A Japanese company is pushing ahead with plans to launch a private lunar lander by the end of 2022, a year packed with other moonshot ambitions and maneuvers that could herald the return of humans soon. the surface of the Moon.
If plans go through, Tokyo-based ispace will make the first intact Japanese spacecraft landing on the moon. And by the time it arrives, it could find other new visitors who have begun exploring the moon’s kingship this year from Russia and the United States. (Yutu-2, a Chinese explorercurrently a lone robot mission to the moon.)
Other missions in 2022 plan to orbit the moon, notably NASA’s Artemis-1 mission, a key yet-to-be-launched test of American hardware intended to return astronauts to the moon. moon. South Korea could also launch its first lunar orbiter later this year.
But other countries that had hoped to go to the moon by 2022 have fallen behind. India has been planning a second robotic landing this year. But its Chandrayaan-3 mission has been delayed to mid-2023, K. Sivan said, who completed his term as president of the country’s space agency this month. On the other hand, Russia remains confident that The Luna-25 lander will take off this summer.
The M1 lunar lander built by ispace is about the size of a small hot tub. It is in the final stages of assembly in Germany at the facilities of the Ariane Group, the company’s European partner, which recently built the rocket. Launch of the James Webb . Space Telescope.
If structural tests go as planned in April, M1 will be transported to NASA’s Kennedy Space Center in Florida for launch on one of the SpaceX Falcon 9 rockets.
Takeshi Hakamada, founder and chief executive officer of ispace, said during a press conference in Japan on Tuesday: “As of today, a specific launch date is planned, at the earliest, the end of the year at the earliest. 2022.
The moon landing will take place three to four months later as the mission uses long lunar orbit to save fuel and maximize the amount of cargo the M1 lander can carry.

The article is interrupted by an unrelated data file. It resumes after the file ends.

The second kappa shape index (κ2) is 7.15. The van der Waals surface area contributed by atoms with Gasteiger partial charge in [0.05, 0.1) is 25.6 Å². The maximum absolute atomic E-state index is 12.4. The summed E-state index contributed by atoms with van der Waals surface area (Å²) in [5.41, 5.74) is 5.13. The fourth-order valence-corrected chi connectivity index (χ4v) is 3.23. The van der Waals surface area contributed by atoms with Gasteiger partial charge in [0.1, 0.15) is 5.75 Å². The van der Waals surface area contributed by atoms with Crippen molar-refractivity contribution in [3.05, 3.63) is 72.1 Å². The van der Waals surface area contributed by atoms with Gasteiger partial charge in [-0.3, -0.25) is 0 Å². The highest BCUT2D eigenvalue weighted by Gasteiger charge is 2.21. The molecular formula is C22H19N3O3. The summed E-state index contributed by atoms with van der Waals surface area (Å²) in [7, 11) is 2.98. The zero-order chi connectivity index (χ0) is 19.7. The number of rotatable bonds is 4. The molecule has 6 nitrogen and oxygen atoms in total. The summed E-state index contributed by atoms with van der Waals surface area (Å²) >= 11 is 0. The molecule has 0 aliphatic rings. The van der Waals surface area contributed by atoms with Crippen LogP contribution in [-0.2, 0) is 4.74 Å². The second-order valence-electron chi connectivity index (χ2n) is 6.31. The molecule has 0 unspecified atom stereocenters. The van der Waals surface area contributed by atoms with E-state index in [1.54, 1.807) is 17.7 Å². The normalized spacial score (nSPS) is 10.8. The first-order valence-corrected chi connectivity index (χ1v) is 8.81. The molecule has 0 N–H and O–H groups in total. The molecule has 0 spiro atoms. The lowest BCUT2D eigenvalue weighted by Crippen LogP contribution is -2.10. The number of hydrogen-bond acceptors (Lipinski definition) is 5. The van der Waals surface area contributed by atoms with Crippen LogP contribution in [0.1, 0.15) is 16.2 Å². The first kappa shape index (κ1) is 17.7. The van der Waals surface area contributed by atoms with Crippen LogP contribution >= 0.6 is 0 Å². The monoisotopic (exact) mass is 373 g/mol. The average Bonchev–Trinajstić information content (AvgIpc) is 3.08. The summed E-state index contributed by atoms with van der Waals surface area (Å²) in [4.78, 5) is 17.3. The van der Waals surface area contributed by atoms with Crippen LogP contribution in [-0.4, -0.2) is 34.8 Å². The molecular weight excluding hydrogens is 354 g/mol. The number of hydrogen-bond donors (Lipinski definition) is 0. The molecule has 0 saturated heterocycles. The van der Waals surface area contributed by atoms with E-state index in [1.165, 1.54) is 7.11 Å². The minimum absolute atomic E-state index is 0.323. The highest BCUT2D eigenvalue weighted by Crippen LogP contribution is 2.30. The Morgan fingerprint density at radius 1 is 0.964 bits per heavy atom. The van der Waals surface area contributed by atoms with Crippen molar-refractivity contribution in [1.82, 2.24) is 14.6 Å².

A few years ago, ispace made it to the finals Google Lunar X Prize – a contest that ended in 2018 No winner the $20 million prize pool is used to stimulate private moon missions. Although it did not win a Google award, the company raised over $90 million in 2017 and see a future healthy business carrying payloads to the lunar surface for governments, research agencies, and private companies.
Its ambitious timeline predicts more than 10 moon landings in the coming years, amid a rush of landings by space companies that are expected to mine the moon with robots to get to the moon. Valuable resources such as iron and silicon can be returned to Earth or used to expand structures on the Moon’s surface.
Customers for space’s first moon landing include Japan’s space agency, JAXA, which aims to test a small rover that can change shape for different terrains and the United Arab Emirates space program, is sending its first lunar rover, a four-rotating robot named Rashid.
Nations and private companies have set their sights on the moon in recent years because of its potential to serve as a platform for spacecraft and other technologies that could be used for missions destined to Mars in the future. The Artemis program is relying heavily on private companies to reduce the cost of going to the moon and hopes to stimulate a commercial market for various lunar services.
While ispace’s M1 mission is primarily about demonstrating operations on the moon, the company’s next mission, M2, will carry a “microplane” of its own, built to fly around the surface and study the lunar topography. Hideki Shimomura, ispace’s chief technology officer, said that mission has been delayed to 2024 from 2023 because of technical schedule changes and to accommodate customer schedules.
Two US companies are also aiming for the moon before the end of the year; Astrobotic, a space robotics company in Pittsburgh, and Visual Machines in Houston. Both companies are building their spacecraft with support from the Commercial Lunar Payload Service, a NASA program that helps fund the development of privately owned landers. capable of sending research instruments to the surface of the Moon.
https://www.nytimes.com/2022/01/25/science/japan-moon-ispace.html Japanese company to join March Back to the Moon in 2022